The attic of my house has serious ventilation issue and the sheathing becomes rotten. The roofing contractor suggests me to replace the rotten sheathing and install some ridge vent. His plan will also keep two old vents on the ridge. I once heard that the co-existence of different types of vents will cause the air flow formed among these different vents instead of a smooth flow from soft vents to ridge vents. Is that correct? How to insure the ventilation plan proposed by contractor is correct?
You should read up on some of the roof ventilation articles at Building Science -- they provide a lot of resources and actual studies.
While "adding more ventilation at the peak" is an "easy" thing for a contractor to fix, the first thing that your contractor should be doing if you have mold issues is to make sure the soffit ventilation is working adequately... or that you even have soffit ventilation. The way that most roof structures get ventilated is that air enters through the soffit and exits through the peak due to convection on the roof. The reason that mold is building up is because either air isn't exhausting or air isn't moving enough through all of your bays to dry it up. Just throwing another couple vents up won't necessarily solve this problem.
Where you run into problems is where you have vents of the same type on two different sides of the roof. Because of this, ridge vents aren't really a great solution -- call me a traditionalist, but my preferred attic ventilation solution is turbine or turtle vents on one side of your roof at the manufacturer's recommended distance from the peak, and more-than-adequate soffit ventilation.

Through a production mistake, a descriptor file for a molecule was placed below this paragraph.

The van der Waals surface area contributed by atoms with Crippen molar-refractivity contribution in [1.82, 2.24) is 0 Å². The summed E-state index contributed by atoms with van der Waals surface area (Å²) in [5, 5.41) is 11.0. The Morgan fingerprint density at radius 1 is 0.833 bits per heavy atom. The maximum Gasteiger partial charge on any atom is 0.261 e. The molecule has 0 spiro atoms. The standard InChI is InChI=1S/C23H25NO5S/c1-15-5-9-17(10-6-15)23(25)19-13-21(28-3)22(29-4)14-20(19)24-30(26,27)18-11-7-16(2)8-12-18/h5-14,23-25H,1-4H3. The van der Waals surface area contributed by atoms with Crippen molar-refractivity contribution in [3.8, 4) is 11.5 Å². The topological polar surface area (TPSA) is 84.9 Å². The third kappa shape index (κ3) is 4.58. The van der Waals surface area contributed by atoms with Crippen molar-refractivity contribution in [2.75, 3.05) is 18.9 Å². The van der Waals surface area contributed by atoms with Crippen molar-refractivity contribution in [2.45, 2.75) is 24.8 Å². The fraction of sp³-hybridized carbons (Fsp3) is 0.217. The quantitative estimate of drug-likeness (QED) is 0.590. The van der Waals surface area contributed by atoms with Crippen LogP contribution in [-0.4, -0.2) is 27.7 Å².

Soffit ventilation often gets interrupted because it was installed inadequately in the first place or blown-in or even batt insulation gets shoved into a place where it blocks the flow of air in. You should have baffles in place in any of your attic bays (between the rafters) that have soffit ventilation. My personal favorite as far as operation and installation are Berger Accuvents. (Note: Link is to PDF.) I also prefer continuous soffit vents. If you don't have soffits, you should look into a product that you can apply to a roof without a soffit, such as a vented edge cap.
It would really help to know where you are, because attic ventilation needs are different in different climates. If you live in a climate that experiences winter weather a significant part of the year, you'll want to make sure that your attic ventilation remains clear.